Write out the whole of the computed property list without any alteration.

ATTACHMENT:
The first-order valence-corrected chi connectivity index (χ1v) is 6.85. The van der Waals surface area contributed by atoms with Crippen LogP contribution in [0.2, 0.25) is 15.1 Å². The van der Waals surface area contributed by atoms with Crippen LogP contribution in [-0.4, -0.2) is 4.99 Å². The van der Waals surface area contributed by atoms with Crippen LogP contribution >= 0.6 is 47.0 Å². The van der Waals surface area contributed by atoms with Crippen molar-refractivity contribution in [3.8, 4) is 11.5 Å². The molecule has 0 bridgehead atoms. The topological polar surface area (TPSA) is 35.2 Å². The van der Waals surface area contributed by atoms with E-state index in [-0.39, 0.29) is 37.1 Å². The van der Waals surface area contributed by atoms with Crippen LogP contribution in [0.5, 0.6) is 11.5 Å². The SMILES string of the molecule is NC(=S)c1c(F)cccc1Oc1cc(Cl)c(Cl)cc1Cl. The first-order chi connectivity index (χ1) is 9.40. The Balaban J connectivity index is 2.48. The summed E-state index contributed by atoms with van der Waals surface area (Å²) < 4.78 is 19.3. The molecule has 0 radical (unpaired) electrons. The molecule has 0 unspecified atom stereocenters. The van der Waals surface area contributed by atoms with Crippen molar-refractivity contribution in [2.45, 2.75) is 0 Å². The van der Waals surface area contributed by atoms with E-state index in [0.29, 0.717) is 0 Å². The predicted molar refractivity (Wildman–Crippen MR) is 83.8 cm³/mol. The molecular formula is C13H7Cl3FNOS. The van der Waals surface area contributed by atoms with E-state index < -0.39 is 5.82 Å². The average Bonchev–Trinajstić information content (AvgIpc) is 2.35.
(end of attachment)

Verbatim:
The first-order valence-corrected chi connectivity index (χ1v) is 6.85. The van der Waals surface area contributed by atoms with Crippen LogP contribution in [0.2, 0.25) is 15.1 Å². The van der Waals surface area contributed by atoms with Crippen LogP contribution in [-0.4, -0.2) is 4.99 Å². The van der Waals surface area contributed by atoms with Crippen LogP contribution >= 0.6 is 47.0 Å². The van der Waals surface area contributed by atoms with Crippen molar-refractivity contribution in [3.8, 4) is 11.5 Å². The molecule has 0 bridgehead atoms. The topological polar surface area (TPSA) is 35.2 Å². The van der Waals surface area contributed by atoms with E-state index in [-0.39, 0.29) is 37.1 Å². The van der Waals surface area contributed by atoms with Crippen LogP contribution in [0.5, 0.6) is 11.5 Å². The SMILES string of the molecule is NC(=S)c1c(F)cccc1Oc1cc(Cl)c(Cl)cc1Cl. The first-order chi connectivity index (χ1) is 9.40. The Balaban J connectivity index is 2.48. The summed E-state index contributed by atoms with van der Waals surface area (Å²) < 4.78 is 19.3. The molecule has 0 radical (unpaired) electrons. The molecule has 0 unspecified atom stereocenters. The van der Waals surface area contributed by atoms with Crippen molar-refractivity contribution in [2.45, 2.75) is 0 Å². The van der Waals surface area contributed by atoms with E-state index in [0.29, 0.717) is 0 Å². The predicted molar refractivity (Wildman–Crippen MR) is 83.8 cm³/mol. The molecular formula is C13H7Cl3FNOS. The van der Waals surface area contributed by atoms with E-state index < -0.39 is 5.82 Å². The average Bonchev–Trinajstić information content (AvgIpc) is 2.35.